“Most of all, I like living next to my friends!”

“Most of all, I like living next to my friends!”

The road to Calarasi proved to be quite arduous. We got there frozen and tired. When we entered the house, the pleasant smell of hot food lured us into the kitchen. There, we found Andrei preparing dinner with Mrs. Zina. After a delicious dinner and hot tea, we all sat in the sitting room to share another success story.

Andrei is one of the tenants of the Calarasi Supported Living social service. He is 26 years old, and he has lived in several residential institutions. Now, he lives in the community, has a stable job and a home, where he feels good. When at home, the thing he enjoys the most is cooking for himself and his housemates.  Mrs. Zina, the Supported Living manager, says that Andrei has made great progress since he began living in the community. “Andrei’s behavior has changed very much.  He has become more sociable. He listens to the news in the evening, and the next day discusses the events that are going on in the world with his neighbors. The neighbors like Andrei’s stories, especially the ones about his participation in trainings in Chisinau and about the self-advocacy group he belongs to.”

Andrei regularly attends meetings of the self-advocacy group, where members learn about their rights and how to defend them. The self-advocacy group is made up of 15 adults with intellectual disabilities, who left institutions and are now living in the community.

Andrei has made extraordinary progress. “When he first came to the service, he did not even know where potatoes grew and what they were. Now, he can count, distinguishes colors, and knows how to use all the house equipment. He learned to cook and performs this task very well,” says Mr. Peter, a Supported Living social worker.

Andrei tells his own story:

Andrei, how are you here? Do you like being in the Supported Living Service?

I like it. I am happy that I live in the community. Most of all, I like the fact that I live next to my friends and I have so many neighbors to talk to.

What is a typical day like for you?

In the morning, I get up, I brush my teeth, I wash my face, I make my bed and, like everyone else, I go to work. After work, I return home and prepare the meal for the other guys. They get home later than me.

Where do you work?

I work in a shop. I do the cleaning. I like working very much. I get paid and I have my own money. I save the money for food and other things I need. I handle it by myself.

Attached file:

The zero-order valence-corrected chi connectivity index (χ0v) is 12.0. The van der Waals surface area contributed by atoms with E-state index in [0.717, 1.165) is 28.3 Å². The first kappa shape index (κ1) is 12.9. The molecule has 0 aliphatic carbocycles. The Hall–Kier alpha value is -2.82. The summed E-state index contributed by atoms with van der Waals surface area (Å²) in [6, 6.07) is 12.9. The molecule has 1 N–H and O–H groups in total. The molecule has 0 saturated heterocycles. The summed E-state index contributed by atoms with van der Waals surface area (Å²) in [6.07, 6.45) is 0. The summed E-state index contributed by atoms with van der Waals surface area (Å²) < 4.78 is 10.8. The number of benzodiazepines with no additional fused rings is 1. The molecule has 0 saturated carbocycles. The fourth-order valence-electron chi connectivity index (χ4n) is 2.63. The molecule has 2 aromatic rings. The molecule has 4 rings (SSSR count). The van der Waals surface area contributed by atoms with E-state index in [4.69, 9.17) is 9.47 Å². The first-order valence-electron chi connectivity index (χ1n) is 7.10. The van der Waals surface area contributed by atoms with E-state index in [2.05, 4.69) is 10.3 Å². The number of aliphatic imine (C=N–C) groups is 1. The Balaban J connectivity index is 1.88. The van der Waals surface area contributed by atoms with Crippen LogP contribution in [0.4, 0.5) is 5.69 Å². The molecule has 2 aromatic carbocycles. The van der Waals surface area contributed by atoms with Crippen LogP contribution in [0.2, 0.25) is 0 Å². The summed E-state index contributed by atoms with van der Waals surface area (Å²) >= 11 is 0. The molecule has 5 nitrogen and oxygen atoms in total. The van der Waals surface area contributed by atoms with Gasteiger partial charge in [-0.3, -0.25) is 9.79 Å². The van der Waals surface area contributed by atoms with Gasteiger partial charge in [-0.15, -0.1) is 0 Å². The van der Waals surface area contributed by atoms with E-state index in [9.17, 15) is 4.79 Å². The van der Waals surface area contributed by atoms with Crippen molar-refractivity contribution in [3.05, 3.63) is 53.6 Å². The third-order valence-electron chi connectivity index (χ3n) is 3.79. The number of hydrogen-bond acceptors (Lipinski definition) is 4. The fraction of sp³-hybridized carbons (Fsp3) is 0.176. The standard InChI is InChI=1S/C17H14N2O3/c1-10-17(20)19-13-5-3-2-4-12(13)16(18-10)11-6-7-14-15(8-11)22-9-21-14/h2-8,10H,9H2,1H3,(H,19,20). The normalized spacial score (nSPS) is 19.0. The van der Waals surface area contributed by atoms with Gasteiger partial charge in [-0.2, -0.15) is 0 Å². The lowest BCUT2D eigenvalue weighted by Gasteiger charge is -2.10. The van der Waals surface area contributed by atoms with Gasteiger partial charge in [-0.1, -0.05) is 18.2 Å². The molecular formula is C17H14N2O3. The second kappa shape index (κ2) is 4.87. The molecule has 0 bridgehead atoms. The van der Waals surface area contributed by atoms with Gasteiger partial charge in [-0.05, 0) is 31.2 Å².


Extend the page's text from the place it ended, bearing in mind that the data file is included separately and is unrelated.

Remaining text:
Andrei, have you managed to make friends?

Yes, I have. I have many friends: Mrs. Zina, Petru. I also have friends outside the house: Gicu, Mr. Tolea and Gheorghe. I also have a neighbor and a very good friend, Mr. Misa. When we are outside, we sit on the bench and talk about events that happen throughout the country. He helps me. He teaches me to count correctly and calculate the money.

And how do you get along with the guys you live with?

We get along very well. We help each other out. Often, we have outside activities: trips, barbecues. Previously, we used to have them more often, but now it is cold and we go out less.

Andrei, how was it at the beginning when you first came here?

It was harder for me at the beginning. Everything was new and I knew nothing. Then, I got used to it and started to learn. Mrs. Zina taught me to cook and the other assistants taught me to take care of myself. I have also learned to write. I can write my name and the names of the other guys from the house. I have learned to count. Now, I count well. I have become a better at using a computer.

We learnt that you are a member of the self-advocacy group. What do you do there?

We discuss our rights and their defense. I have also acted in a short film, where I recounted how great it felt for me to live in the community.

What would you like the world to know about you?

That I am hard-working and I want to have many friends.

Andrei, what advice would you give to the people from the community?

To treat all the persons with disabilities nicely. We are not bad people and we do not hurt anybody!


The Supported Living social service is a service designed for adults with mild intellectual disabilities, who need support in order to live independently in a community. This service is developed by Rayonal Councils with the support of Keystone Moldova, within the Community for All – Moldova Program. Three more young people with disabilities live together with Andrei in the Supported Living Service.